Good afternoon, Dr. Markle of Centeno-Schultz Clinic, and today we’re discussing a condition called Baxter’s Neuropathy. It’s one of the many things that can create some chronic and intense heel pain. So we’ll be discussing
And, in addition, discussing some Regenerative Medicine and non-surgical interventional techniques for successful treatment of Baxter’s Neuropathy.
What is Baxter’s Neuropathy?
It is an entrapment syndrome, like carpal tunnel syndrome in your hand. This is an entrapment of a nerve in your foot, right around your heel, on the inside part compressing a branch of your tibial nerve called your inferior calcaneal nerve, and that is the Baxter’s nerve. Now, the inferior calcaneal nerve is the first branch of the lateral plantar nerve, which is a branch off your tibial nerve. It lives between a muscle belly called your abductor hallucis muscle, as well as the medial calcaneal tuberosity, which is a small bump where a common heel spur occurs in the foot.
Now, if we look at the way the nerve travels – So the tibial nerve comes down (see Figure 1).
and then branches into your medial and lateral plantar nerve and then the nerve branches again into that Baxter’s nerve (see Figure 2).
It goes by this muscle right here, which is to your abductor hallucis muscle. And then, after it gets past that muscle, it goes adjacent to your calcaneal tuberosity and your quadratus plantae muscle, which is at the base of the foot right there, and here’s the nerve going right under it, and then it traverses (see Figure 3).
posteriorly around. Sometimes, there are common heel spurs in this area. Those three areas are the main regions and potential entrapments that create the entrapment itself.
Causes of Baxter’s Neuropathy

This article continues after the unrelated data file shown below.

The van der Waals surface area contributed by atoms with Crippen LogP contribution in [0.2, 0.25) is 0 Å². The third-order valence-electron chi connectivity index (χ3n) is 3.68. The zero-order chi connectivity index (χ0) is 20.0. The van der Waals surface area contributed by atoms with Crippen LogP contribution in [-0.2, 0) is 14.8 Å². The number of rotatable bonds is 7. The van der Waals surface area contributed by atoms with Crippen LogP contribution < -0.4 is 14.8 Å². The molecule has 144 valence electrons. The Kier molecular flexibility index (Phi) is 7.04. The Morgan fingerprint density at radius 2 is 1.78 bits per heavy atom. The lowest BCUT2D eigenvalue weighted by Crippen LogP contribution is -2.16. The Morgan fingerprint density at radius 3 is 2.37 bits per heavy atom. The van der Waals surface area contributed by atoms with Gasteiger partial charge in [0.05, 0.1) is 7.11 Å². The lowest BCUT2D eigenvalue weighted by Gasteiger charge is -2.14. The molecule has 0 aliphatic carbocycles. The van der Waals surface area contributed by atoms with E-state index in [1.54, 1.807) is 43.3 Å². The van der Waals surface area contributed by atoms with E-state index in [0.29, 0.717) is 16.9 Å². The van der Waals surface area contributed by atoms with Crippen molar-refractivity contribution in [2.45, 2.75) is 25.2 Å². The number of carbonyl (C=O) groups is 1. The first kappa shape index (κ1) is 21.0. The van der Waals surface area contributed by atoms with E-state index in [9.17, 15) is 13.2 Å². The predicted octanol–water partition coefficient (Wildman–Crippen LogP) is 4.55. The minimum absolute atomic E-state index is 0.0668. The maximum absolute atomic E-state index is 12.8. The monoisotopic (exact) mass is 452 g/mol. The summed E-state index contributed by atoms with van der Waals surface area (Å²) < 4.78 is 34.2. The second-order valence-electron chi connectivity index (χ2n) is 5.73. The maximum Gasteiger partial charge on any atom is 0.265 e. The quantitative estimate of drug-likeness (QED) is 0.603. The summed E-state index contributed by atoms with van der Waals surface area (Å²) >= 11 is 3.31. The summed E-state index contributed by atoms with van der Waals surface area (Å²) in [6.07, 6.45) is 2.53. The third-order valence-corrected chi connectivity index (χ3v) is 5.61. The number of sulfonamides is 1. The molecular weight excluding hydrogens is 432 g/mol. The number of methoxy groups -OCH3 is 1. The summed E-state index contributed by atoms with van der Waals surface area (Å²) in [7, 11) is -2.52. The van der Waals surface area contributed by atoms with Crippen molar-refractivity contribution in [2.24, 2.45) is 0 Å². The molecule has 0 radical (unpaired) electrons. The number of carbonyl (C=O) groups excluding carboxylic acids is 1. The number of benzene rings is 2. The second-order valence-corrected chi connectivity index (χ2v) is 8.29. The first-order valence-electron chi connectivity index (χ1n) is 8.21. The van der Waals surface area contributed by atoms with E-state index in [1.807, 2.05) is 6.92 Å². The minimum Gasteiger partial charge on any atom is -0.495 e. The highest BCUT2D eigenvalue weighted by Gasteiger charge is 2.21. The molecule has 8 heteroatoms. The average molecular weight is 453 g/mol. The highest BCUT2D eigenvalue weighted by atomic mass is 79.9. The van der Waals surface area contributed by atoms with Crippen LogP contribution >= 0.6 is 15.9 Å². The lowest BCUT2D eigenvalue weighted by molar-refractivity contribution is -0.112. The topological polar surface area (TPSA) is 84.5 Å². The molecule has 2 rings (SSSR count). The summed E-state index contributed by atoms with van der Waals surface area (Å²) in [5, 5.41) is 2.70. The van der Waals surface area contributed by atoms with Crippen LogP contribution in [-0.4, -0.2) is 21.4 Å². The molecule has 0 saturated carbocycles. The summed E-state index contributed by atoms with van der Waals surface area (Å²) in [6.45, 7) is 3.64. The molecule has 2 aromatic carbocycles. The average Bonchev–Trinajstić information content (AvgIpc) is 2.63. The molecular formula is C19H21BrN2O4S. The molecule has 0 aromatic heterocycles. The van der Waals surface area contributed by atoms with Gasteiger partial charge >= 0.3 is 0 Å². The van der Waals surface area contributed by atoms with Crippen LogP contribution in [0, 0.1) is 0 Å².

Now causes of Baxter’s Neuropathy – sometimes you have some predisposing conditions, one such as muscle hypertrophy, meaning if one of those two muscles in the foot become overworked and hypertrophied, they can compress the nerves traveling around it. Obesity can be problematic. Then foot and ankle conditions such as hyper-pronation or flat feet can create some compression of that nerve.
If you have some bone spurs that were created from plantar fasciitis, or just irritation around the nerves, that can also create some bony compression of that nerve.
Now, Baxter’s neuropathy is the exact opposite – meaning: you really don’t have any pain in the morning but towards the end of the day. Meaning: you’re walking on a nerve that’s getting irritated. So, the more you walk on it, the more that nerve gets irritated. So, pain tends to be at the end of the day. Irritation of that nerve can create some paresthesia, meaning numbness and tingling, along the bottom part of the heel.
As well as from an examination, if you can palpate the course of where the nerve is, you can elicit and aggravate the patient’s pain and replicate it.
Now, if you have these symptoms, how do you prove its back neuropathy?
You can get an x-ray that can show the pathology of a potential bone spur in that area. MRI can show if the muscles have hypertrophied around it, causing some compression of that nerve, as well as compression of the nerve does create some fluid and inflammation around that nerve and some thickening of the fascia itself.
Deeper Dive Into Baxter’s Neuropathy Symptoms
Pain in Back of Heel
The back bone may not be directly connected to the heel — however, it is connected via the nerve supply. The structures that make up the heel contain nerve branches that are rooted all the way up in the lower back. And that nerve branch is responsible for both sending and receiving signals between the foot (part of the peripheral nervous system) and the spine (central nervous system).This nervous system wiring is, in fact, one massive network, so if our S1 nerve becomes irritated in the lower back, for example, it can affect any structure down the leg—the hip, knee, ankle, heel, and so on. Interestingly, with an irritated nerve…